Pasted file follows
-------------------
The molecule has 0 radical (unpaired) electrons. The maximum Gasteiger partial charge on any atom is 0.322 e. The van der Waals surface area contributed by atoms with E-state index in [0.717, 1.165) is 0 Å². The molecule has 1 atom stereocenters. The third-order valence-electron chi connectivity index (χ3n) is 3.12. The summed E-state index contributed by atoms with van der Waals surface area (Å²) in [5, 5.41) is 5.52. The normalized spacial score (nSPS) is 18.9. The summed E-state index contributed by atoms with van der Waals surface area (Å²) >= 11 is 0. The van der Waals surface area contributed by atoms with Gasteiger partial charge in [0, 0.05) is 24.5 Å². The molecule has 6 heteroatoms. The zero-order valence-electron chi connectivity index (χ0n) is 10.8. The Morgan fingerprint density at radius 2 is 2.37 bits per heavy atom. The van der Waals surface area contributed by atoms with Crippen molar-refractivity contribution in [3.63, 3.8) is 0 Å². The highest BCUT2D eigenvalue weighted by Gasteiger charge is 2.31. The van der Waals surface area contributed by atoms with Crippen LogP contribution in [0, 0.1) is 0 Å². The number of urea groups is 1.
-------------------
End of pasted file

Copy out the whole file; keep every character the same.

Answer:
The molecule has 0 radical (unpaired) electrons. The maximum Gasteiger partial charge on any atom is 0.322 e. The van der Waals surface area contributed by atoms with E-state index in [0.717, 1.165) is 0 Å². The molecule has 1 atom stereocenters. The third-order valence-electron chi connectivity index (χ3n) is 3.12. The summed E-state index contributed by atoms with van der Waals surface area (Å²) in [5, 5.41) is 5.52. The normalized spacial score (nSPS) is 18.9. The summed E-state index contributed by atoms with van der Waals surface area (Å²) >= 11 is 0. The van der Waals surface area contributed by atoms with Gasteiger partial charge in [0, 0.05) is 24.5 Å². The molecule has 6 heteroatoms. The zero-order valence-electron chi connectivity index (χ0n) is 10.8. The Morgan fingerprint density at radius 2 is 2.37 bits per heavy atom. The van der Waals surface area contributed by atoms with Crippen molar-refractivity contribution in [3.63, 3.8) is 0 Å². The highest BCUT2D eigenvalue weighted by Gasteiger charge is 2.31. The van der Waals surface area contributed by atoms with Crippen LogP contribution in [0, 0.1) is 0 Å². The number of urea groups is 1.